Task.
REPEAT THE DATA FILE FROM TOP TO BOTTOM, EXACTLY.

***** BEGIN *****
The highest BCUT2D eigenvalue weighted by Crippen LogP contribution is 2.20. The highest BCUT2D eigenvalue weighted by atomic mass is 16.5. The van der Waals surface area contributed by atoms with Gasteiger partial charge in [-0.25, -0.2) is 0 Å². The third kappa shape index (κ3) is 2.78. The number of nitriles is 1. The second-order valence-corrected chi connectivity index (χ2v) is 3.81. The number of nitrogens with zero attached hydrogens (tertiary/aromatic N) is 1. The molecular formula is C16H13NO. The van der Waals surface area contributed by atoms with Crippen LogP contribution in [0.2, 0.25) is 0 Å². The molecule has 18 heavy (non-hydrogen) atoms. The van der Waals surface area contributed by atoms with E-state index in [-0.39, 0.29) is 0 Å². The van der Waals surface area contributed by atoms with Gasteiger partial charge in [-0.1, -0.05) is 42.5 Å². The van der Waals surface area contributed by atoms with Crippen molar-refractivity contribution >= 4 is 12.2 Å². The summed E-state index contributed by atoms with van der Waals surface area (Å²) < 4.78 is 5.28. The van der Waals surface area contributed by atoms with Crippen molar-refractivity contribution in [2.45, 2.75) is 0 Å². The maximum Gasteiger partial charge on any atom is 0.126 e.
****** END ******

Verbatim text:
The highest BCUT2D eigenvalue weighted by Crippen LogP contribution is 2.20. The highest BCUT2D eigenvalue weighted by atomic mass is 16.5. The van der Waals surface area contributed by atoms with Gasteiger partial charge in [-0.25, -0.2) is 0 Å². The third kappa shape index (κ3) is 2.78. The number of nitriles is 1. The second-order valence-corrected chi connectivity index (χ2v) is 3.81. The number of nitrogens with zero attached hydrogens (tertiary/aromatic N) is 1. The molecular formula is C16H13NO. The van der Waals surface area contributed by atoms with Crippen LogP contribution in [0.2, 0.25) is 0 Å². The molecule has 18 heavy (non-hydrogen) atoms. The van der Waals surface area contributed by atoms with E-state index in [-0.39, 0.29) is 0 Å². The van der Waals surface area contributed by atoms with Gasteiger partial charge in [-0.1, -0.05) is 42.5 Å². The van der Waals surface area contributed by atoms with Crippen molar-refractivity contribution >= 4 is 12.2 Å². The summed E-state index contributed by atoms with van der Waals surface area (Å²) < 4.78 is 5.28. The van der Waals surface area contributed by atoms with Crippen molar-refractivity contribution in [2.45, 2.75) is 0 Å². The maximum Gasteiger partial charge on any atom is 0.126 e.